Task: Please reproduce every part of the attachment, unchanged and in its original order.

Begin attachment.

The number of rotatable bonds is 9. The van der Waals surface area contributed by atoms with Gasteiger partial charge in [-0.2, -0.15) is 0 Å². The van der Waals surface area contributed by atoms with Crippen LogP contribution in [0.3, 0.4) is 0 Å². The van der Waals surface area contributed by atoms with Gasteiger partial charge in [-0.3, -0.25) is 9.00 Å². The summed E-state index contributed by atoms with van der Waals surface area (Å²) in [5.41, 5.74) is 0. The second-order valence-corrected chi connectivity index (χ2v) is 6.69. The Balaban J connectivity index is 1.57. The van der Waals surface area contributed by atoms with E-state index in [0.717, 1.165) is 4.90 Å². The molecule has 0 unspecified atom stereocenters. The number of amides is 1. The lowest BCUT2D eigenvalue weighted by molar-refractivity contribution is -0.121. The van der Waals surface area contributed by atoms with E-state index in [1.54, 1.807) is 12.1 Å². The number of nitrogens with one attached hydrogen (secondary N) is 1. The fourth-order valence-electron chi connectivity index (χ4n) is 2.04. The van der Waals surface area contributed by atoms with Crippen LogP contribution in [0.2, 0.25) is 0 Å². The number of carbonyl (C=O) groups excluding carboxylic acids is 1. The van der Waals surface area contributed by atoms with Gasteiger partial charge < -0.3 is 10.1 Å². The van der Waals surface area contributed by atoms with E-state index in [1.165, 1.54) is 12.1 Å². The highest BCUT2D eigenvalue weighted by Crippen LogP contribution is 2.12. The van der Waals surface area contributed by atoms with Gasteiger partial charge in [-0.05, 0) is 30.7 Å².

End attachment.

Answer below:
The number of rotatable bonds is 9. The van der Waals surface area contributed by atoms with Gasteiger partial charge in [-0.2, -0.15) is 0 Å². The van der Waals surface area contributed by atoms with Crippen LogP contribution in [0.3, 0.4) is 0 Å². The van der Waals surface area contributed by atoms with Gasteiger partial charge in [-0.3, -0.25) is 9.00 Å². The summed E-state index contributed by atoms with van der Waals surface area (Å²) in [5.41, 5.74) is 0. The second-order valence-corrected chi connectivity index (χ2v) is 6.69. The Balaban J connectivity index is 1.57. The van der Waals surface area contributed by atoms with E-state index in [0.717, 1.165) is 4.90 Å². The molecule has 0 unspecified atom stereocenters. The number of amides is 1. The lowest BCUT2D eigenvalue weighted by molar-refractivity contribution is -0.121. The van der Waals surface area contributed by atoms with E-state index in [1.54, 1.807) is 12.1 Å². The number of nitrogens with one attached hydrogen (secondary N) is 1. The fourth-order valence-electron chi connectivity index (χ4n) is 2.04. The van der Waals surface area contributed by atoms with Crippen LogP contribution in [0.2, 0.25) is 0 Å². The number of carbonyl (C=O) groups excluding carboxylic acids is 1. The van der Waals surface area contributed by atoms with Gasteiger partial charge < -0.3 is 10.1 Å². The van der Waals surface area contributed by atoms with E-state index in [1.165, 1.54) is 12.1 Å². The highest BCUT2D eigenvalue weighted by Crippen LogP contribution is 2.12. The van der Waals surface area contributed by atoms with Gasteiger partial charge in [-0.05, 0) is 30.7 Å².